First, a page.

# Borel coloring of a graph on the set of all functions $f:\mathbb{N}\to\mathbb{N}$

The following question was asked in a comment by Joel David Hamkins in Graph on the set of all functions $f:\mathbb{N}\to\mathbb{N}$.

Let $V$ be the set of all functions $f:\mathbb{N}\to\mathbb{N}$. Let $$E:=\big\{\{f,g\}: f, g \in V \land f\neq g\land \exists k\in \mathbb{N} \text{ }\forall n\in\mathbb{N}\setminus\{k\} (f(n) = g(n))\big\}.$$

Let $G=(V,E)$. This graph is Borel. Can there be a Borel $\mathbb{N}$-coloring?

I claim that there can be no Borel $\mathbb{N}$-coloring of this graph.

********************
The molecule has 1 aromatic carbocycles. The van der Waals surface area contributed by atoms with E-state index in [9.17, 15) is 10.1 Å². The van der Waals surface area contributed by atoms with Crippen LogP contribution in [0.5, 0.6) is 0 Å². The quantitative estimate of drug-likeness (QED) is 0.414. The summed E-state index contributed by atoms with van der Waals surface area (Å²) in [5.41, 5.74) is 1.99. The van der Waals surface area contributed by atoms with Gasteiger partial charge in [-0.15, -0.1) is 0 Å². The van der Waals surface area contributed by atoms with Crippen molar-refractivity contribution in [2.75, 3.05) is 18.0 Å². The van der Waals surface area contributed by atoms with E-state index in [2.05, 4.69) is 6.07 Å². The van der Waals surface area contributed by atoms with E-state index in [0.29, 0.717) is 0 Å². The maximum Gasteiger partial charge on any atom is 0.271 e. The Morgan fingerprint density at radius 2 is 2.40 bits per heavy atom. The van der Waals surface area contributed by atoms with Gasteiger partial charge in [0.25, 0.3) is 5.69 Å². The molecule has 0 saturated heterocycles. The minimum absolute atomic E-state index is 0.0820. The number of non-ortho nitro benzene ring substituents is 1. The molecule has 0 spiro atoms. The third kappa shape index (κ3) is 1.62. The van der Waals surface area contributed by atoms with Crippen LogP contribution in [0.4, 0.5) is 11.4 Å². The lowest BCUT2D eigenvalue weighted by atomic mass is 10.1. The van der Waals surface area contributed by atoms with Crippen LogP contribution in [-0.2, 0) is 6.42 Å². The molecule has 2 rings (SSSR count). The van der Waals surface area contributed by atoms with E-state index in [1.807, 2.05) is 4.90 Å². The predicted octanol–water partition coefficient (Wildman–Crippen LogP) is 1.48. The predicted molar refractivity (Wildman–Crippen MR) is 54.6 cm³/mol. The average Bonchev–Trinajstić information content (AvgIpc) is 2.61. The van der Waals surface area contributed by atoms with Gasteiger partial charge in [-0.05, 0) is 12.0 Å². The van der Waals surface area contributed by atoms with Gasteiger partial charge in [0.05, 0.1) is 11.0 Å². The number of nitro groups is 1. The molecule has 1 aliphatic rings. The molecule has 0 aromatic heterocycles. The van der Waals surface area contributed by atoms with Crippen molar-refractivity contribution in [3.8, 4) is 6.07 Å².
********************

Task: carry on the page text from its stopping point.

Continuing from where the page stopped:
To see this, suppose toward contradiction that there is such a Borel coloring. Consider the forcing to add a generic Cohen real, in the form of a function $g:\mathbb{N}\to\mathbb{N}$. So the forcing conditions are finite partial functions from $\mathbb{N}\to\mathbb{N}$, ordered by extension. Since the coloring has a Borel code, we may interpret this code in the forcing extension $V[g]$ (where I use $V$ here as usual to denote the original set-theoretic universe, rather than your use to denote the underlying set of the graph $\mathbb{N}^{\mathbb{N}}$). Furthermore, the interpretation of that coloring is still a coloring of the corresponding graph as defined in the forcing extension $V[g]$, since the assertion that a given Borel code codes a coloring for that graph is a $\Pi^1_1$ assertion and hence absolute between the universe $V$ and the forcing extension $V[g]$. So the generic function $g$ gets some color, say $k$. This fact must be forced by some finite piece of the generic function $p=g\upharpoonright n$. That is, condition $p$ forces that the generic function gets color $k$. But now let us modify $g$ to form a new function $g'$ by making a single change beyond $p$. So $g'$ is also generic, and furthermore extends $p$, and the corresponding forcing extensions are the same $V[g]=V[g']$. It follows that $g'$ must also get color $k$, since this was forced by $p$, and this contradicts the fact that $g$ and $g'$ are adjacent in the graph. So there can be no such coloring. QED